(11) Gender mainstreaming activities should continue to be enhanced in national development to achieve gender equity and equality.
(12) Documentation of social development work should be improved, including particularly the collection and systematic compilation of necessary social statistics and indicators.
(13) Monitoring and evaluation systems should be established for all policy interventions, including systems in which the target beneficiaries themselves assist in carrying out the monitoring and evaluation work.
(14) With the advent of globalization and the exposure of countries to its debilitating as well as energizing impacts, a social fund should be established that would provide income support for the poor to prevent them from sliding into even deeper poverty during transitions and emergencies.
(15) Support should be extended to the informal sector, including possibly unemployment assistance such as microcredit and public works, as well as education and training schemes, for the purpose of ensuring social protection for the poor in the event of a crisis.
B. At the international level
(16) Technical assistance should be provided towards improving understanding of the social impacts of, and identifying the appropriate social policy and programme responses to, financial crises.
(17) The effectiveness of international institutions in adapting to the new social challenges should be increased through relevant measures for improving the international financial architecture so as to prevent the recurrence of financial crises.
(18) Technical assistance should be provided for the establishment, operation and strengthening of social protection systems, including unemployment assistance, education and training and protection schemes for the informal sector.
(19) Medical and financial support should be extended to countries to fight the spread of the human immunodeficiency virus/acquired immune deficiency syndrome and other communicable diseases.
(20) Progress in the attainment of the quantitative targets in the various social fields set up by the countries in the Agenda for Action on Social Development in the ESCAP Region and at the World Summit for Social Development should be monitored continuously.
(21) Technical assistance should be provided in conducting social assessments in linking social policies with economic policies to ensure the simultaneous achievement of social and economic goals, including the incorporation of social concerns in loans and in structural adjustment programmes.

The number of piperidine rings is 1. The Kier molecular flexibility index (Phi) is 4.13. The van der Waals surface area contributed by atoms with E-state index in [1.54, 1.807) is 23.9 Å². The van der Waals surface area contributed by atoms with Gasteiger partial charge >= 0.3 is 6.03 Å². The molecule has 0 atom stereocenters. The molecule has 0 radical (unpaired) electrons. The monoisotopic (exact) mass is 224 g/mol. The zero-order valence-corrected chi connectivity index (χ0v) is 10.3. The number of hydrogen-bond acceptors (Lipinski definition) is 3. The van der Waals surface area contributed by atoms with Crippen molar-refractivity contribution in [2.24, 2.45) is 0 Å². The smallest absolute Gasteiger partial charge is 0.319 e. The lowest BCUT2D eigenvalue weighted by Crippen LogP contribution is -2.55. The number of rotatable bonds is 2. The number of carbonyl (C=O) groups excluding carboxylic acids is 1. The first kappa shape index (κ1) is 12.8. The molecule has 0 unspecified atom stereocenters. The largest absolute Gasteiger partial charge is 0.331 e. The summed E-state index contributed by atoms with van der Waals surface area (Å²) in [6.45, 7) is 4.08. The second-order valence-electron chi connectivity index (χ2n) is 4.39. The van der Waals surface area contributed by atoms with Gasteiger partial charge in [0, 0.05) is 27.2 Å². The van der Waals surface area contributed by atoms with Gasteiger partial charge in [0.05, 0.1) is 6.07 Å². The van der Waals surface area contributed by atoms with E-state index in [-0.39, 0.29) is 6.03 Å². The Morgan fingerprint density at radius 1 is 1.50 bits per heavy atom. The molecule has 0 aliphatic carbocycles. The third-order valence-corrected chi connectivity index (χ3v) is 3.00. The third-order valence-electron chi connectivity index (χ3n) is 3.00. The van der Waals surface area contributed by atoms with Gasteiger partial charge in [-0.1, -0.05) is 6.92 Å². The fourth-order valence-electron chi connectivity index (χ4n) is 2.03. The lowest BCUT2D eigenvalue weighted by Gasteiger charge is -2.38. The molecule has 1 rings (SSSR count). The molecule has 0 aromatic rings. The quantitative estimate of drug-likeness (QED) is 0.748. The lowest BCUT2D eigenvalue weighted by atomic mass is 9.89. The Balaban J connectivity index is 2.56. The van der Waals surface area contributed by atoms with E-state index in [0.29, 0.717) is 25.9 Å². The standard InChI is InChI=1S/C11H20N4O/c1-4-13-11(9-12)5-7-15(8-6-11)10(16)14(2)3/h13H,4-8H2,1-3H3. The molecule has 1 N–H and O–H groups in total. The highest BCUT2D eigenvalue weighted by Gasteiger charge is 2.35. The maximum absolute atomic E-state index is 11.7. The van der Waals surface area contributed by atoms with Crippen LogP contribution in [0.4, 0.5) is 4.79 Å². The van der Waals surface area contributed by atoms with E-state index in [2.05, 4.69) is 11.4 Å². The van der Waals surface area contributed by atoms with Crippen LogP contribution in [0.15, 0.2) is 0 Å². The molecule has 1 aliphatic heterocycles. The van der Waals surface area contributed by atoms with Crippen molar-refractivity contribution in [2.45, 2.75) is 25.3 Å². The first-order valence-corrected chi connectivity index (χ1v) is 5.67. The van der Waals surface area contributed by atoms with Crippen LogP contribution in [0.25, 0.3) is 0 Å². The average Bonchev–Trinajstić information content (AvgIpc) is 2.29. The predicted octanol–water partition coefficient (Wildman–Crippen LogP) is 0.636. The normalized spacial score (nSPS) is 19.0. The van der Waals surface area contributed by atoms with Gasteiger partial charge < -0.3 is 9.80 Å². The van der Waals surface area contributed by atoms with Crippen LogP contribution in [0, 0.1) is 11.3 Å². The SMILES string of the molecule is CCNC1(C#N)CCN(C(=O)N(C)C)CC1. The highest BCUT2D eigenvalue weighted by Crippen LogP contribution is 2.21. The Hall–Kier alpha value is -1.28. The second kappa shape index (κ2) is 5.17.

(22) Policy advice should be provided in strengthening the capabilities of the productive sectors of the economy, in industry, both formal and informal, and in agriculture, to contribute to social development.
(23) Technical assistance should be provided for the strengthening of procedures and institutions for social dialogue, including procedures for encouraging participation and growth of independent non-governmental organizations.
(24) Social development indicators should be developed and standardized.
(25) Cooperation should be strengthened between countries of origin and receiving countries in the employment of migrant workers to ensure maximum benefit to both origin and receiving countries and adequate social protection for individual temporary labour migrants.
(26) Efforts should be strengthened to reverse the current decline in official development assistance and reach the agreed international targets for such assistance.
(27) The debts of the heavily indebted low income countries should be substantially reduced and resources channelled for social development purposes.
(28) Regional and international cooperation and coordination should be strengthened in dealing with issues on drug trafficking, trafficking of women and children, refugees and displaced persons, transnational organized crime and environmental problems.
(29) Preferential interest rates should be provided for social development projects.
(30) Social development concerns should be mainstreamed in programming and evaluating official development assistance.
(31) Regional and subregional efforts should be encouraged and strengthened such as those by the Association of Southeast Asian Nations and the South Asian Association for Regional Cooperation in pursuing the goals of social development.